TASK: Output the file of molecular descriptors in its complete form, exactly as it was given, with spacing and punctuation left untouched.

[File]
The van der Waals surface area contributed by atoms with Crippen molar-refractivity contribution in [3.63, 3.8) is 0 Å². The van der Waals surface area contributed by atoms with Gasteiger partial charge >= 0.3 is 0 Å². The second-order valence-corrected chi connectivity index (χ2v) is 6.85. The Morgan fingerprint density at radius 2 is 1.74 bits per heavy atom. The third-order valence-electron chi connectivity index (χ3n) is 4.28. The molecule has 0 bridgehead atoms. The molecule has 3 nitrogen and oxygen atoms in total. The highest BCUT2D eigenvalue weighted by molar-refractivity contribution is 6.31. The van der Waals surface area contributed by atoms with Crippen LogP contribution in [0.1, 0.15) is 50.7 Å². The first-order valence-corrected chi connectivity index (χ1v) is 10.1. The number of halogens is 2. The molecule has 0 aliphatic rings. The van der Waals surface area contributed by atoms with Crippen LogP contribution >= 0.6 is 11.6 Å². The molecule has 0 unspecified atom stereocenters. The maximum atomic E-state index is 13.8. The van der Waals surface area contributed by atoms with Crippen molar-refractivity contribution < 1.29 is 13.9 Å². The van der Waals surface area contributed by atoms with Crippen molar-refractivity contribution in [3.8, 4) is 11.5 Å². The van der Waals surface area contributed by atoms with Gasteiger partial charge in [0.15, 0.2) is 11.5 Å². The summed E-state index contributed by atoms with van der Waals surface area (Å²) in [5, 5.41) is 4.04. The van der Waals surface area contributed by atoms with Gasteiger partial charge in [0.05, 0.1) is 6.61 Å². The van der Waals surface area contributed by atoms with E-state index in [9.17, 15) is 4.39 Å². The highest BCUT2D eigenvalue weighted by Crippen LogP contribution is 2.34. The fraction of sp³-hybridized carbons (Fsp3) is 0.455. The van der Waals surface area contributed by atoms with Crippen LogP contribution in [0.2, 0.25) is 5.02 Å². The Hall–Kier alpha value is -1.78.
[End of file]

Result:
The van der Waals surface area contributed by atoms with Crippen molar-refractivity contribution in [3.63, 3.8) is 0 Å². The van der Waals surface area contributed by atoms with Gasteiger partial charge >= 0.3 is 0 Å². The second-order valence-corrected chi connectivity index (χ2v) is 6.85. The Morgan fingerprint density at radius 2 is 1.74 bits per heavy atom. The third-order valence-electron chi connectivity index (χ3n) is 4.28. The molecule has 0 bridgehead atoms. The molecule has 3 nitrogen and oxygen atoms in total. The highest BCUT2D eigenvalue weighted by molar-refractivity contribution is 6.31. The van der Waals surface area contributed by atoms with Crippen LogP contribution in [0.1, 0.15) is 50.7 Å². The first-order valence-corrected chi connectivity index (χ1v) is 10.1. The number of halogens is 2. The molecule has 0 aliphatic rings. The van der Waals surface area contributed by atoms with Crippen LogP contribution >= 0.6 is 11.6 Å². The molecule has 0 unspecified atom stereocenters. The maximum atomic E-state index is 13.8. The van der Waals surface area contributed by atoms with Crippen molar-refractivity contribution < 1.29 is 13.9 Å². The van der Waals surface area contributed by atoms with Crippen molar-refractivity contribution in [3.8, 4) is 11.5 Å². The van der Waals surface area contributed by atoms with Gasteiger partial charge in [0.15, 0.2) is 11.5 Å². The summed E-state index contributed by atoms with van der Waals surface area (Å²) in [5, 5.41) is 4.04. The van der Waals surface area contributed by atoms with Gasteiger partial charge in [0.05, 0.1) is 6.61 Å². The van der Waals surface area contributed by atoms with E-state index in [9.17, 15) is 4.39 Å². The highest BCUT2D eigenvalue weighted by Crippen LogP contribution is 2.34. The fraction of sp³-hybridized carbons (Fsp3) is 0.455. The van der Waals surface area contributed by atoms with Crippen LogP contribution in [0.2, 0.25) is 5.02 Å². The Hall–Kier alpha value is -1.78.